Homemade Phyllo Pastry

Preparation info

  • Difficulty


  • Makes

    6 sheets

Appears in

Mediterranean Vegetarian Feasts

By Aglaia Kremezi

Published 2014

  • About

Börek and pites (pies)—a diverse group of large and small pastries, convenient everyday dishes that can be filled with all kinds of vegetables, greens, and cheeses—are all wrapped in sheets of phyllo. These pastries are the eastern Mediterranean equivalent of sandwiches, where the tasty, crumbly phyllo plays the role of fresh bread, of equal importance to the filling. Using frozen phyllo is a poor alternative, so it is worth it to try and roll your own sheets. Use a long, thin rolling pin or dowel and follow the traditional Turkish and Greek method. I perfected this dough recipe after years of attempts and countless variations. The result is a wonderful, resilient dough that yields silky sheets. If you are not sure that you will manage to roll adequately thin phyllo, add a dash of yeast to the dough (see Note); it will lighten the thick sheets that might otherwise be too firm.


  • 2 cups (280 g) bread flour
  • 2 cups (250 g) all-purpose flour, plus more for rolling
  • teaspoons salt
  • ¼ teaspoon instant active dry yeast (optional; see Note)
  • 2 tablespoons white wine vinegar or cider vinegar
  • cup (80 ml) olive oil
  • Cornstarch, for rolling


Place the flours, salt, and yeast (if using) in a food processor. Pulse a few times to mix.

With the motor running, add the vinegar and olive oil, then add ⅔ cup (160 ml) water, or just enough to make a soft dough. Let the dough rest in the processor for 15 minutes. Process the dough for 3 to 5 minutes longer, until it is smooth and elastic. Remove and let rest, covered, for 10 to 20 minutes.

On a lightly floured surface, knead the dough briefly until it is smooth and very elastic, adding a little more flour if it is sticky. Divide the dough into 6 pieces. Cover 5 of them with plastic wrap.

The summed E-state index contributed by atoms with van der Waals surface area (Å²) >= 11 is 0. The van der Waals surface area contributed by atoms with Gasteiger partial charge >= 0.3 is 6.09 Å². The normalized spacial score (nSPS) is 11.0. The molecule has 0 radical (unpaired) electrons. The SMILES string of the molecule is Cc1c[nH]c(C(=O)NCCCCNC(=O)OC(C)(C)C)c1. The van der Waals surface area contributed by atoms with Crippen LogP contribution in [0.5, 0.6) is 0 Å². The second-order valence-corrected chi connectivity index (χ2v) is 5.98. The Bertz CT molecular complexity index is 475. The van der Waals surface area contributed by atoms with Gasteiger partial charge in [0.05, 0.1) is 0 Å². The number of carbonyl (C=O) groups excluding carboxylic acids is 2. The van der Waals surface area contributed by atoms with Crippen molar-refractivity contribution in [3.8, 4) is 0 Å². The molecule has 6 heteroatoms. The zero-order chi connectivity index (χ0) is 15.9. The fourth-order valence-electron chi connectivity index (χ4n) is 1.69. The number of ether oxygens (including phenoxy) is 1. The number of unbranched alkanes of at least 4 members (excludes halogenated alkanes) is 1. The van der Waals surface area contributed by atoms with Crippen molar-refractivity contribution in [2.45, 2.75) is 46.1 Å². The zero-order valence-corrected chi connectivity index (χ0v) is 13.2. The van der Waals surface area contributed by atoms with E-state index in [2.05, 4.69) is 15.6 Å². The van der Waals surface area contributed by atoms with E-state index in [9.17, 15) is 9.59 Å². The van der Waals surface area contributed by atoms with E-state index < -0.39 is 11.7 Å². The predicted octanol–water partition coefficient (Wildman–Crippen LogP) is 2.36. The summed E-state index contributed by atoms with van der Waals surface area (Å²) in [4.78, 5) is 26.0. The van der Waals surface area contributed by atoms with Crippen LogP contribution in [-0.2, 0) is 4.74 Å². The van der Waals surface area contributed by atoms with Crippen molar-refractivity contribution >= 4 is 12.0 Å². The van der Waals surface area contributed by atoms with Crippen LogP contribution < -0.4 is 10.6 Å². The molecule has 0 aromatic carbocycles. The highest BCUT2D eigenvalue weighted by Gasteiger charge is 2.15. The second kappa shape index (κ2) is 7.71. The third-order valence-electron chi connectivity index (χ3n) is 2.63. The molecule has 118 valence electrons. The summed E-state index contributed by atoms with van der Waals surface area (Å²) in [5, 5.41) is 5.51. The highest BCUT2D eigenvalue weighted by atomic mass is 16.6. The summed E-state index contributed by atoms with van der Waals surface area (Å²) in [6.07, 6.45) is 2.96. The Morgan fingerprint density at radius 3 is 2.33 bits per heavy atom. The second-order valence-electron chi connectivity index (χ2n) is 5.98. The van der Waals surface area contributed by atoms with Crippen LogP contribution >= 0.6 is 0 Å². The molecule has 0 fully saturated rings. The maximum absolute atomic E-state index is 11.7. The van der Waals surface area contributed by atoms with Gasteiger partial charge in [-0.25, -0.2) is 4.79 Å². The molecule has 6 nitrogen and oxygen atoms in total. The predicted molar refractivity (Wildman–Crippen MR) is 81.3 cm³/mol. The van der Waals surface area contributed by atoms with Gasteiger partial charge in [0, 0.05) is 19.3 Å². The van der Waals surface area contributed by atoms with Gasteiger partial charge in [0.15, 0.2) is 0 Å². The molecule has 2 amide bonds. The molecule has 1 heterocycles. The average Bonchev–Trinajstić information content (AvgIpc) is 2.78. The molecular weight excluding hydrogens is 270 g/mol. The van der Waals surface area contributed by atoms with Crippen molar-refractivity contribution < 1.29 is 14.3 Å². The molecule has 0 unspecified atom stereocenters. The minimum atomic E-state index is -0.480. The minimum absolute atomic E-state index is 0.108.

Begin with one piece of dough, flattening it with the palm of your hand and the rolling pin. Roll the dough as thinly as possible with restraint, just a few rolls of the pin back and forth. Dust with cornstarch and turn the dough 90 degrees clockwise. Continue to roll the pin over the dough. Use the heels of your palms on the pin to press and pull the dough as you roll forward and back.

Rotate the dough clockwise slightly, about 30 degrees.

Dust again with cornstarch and, using your fingertips, roll the edge of the dough closest to you over the rolling pin. This will allow you to “pick up” the dough with the pin. Roll the pin away from you so that the dough forms a log, wrapped around the pin. Roll the pin gently back and forth, with a continuous rocking motion, extending the heels of your palm out along the dough. You are stretching out the dough on the rolling pin.

You should roll the pin back and forth roughly four times. With the dough on the pin, pick up the pin with your hands on either side of the dough. Extend your arms and turn the pin 45 degrees clockwise. Put the pin down on the surface and unroll the dough, pulling slightly on the pin to help extend the dough. This small 45-degree turn helps you rotate the dough to open it evenly.

Pick up the dough with the pin again and repeat the same process, dusting with cornstarch, rolling back and forth, extending the pin away, and pulling the dough back toward you. The dough will start to open as an imperfect circle. Make sure you rotate the dough as you roll so you are always picking it up in a different spot. This helps the dough open as easily and evenly as possible.

You need to make a 16-inch (40-cm) round, thin sheet. It doesn’t need to be a perfect circle. By gently stretching the sheet you can form an oval; for a square or rectangular pan, the soft and resilient dough can be carefully stretched to fit. Repeat with the remaining pieces of dough.